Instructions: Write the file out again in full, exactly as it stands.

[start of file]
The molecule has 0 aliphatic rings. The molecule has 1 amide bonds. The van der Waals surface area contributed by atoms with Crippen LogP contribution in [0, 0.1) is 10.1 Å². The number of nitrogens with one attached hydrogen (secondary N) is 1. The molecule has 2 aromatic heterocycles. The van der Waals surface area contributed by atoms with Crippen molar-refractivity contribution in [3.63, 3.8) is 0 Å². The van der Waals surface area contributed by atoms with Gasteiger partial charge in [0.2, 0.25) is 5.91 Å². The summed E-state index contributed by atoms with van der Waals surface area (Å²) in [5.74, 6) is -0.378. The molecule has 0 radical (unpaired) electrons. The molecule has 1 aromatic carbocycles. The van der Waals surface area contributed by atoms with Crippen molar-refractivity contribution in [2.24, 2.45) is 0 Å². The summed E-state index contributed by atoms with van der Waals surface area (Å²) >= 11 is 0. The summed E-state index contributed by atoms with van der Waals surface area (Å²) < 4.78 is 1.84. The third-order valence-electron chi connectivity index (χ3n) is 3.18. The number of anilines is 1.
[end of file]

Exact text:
The molecule has 0 aliphatic rings. The molecule has 1 amide bonds. The van der Waals surface area contributed by atoms with Crippen LogP contribution in [0, 0.1) is 10.1 Å². The number of nitrogens with one attached hydrogen (secondary N) is 1. The molecule has 2 aromatic heterocycles. The van der Waals surface area contributed by atoms with Crippen molar-refractivity contribution in [3.63, 3.8) is 0 Å². The van der Waals surface area contributed by atoms with Gasteiger partial charge in [0.2, 0.25) is 5.91 Å². The summed E-state index contributed by atoms with van der Waals surface area (Å²) in [5.74, 6) is -0.378. The molecule has 0 radical (unpaired) electrons. The molecule has 1 aromatic carbocycles. The van der Waals surface area contributed by atoms with Crippen molar-refractivity contribution in [2.24, 2.45) is 0 Å². The summed E-state index contributed by atoms with van der Waals surface area (Å²) >= 11 is 0. The summed E-state index contributed by atoms with van der Waals surface area (Å²) < 4.78 is 1.84. The third-order valence-electron chi connectivity index (χ3n) is 3.18. The number of anilines is 1.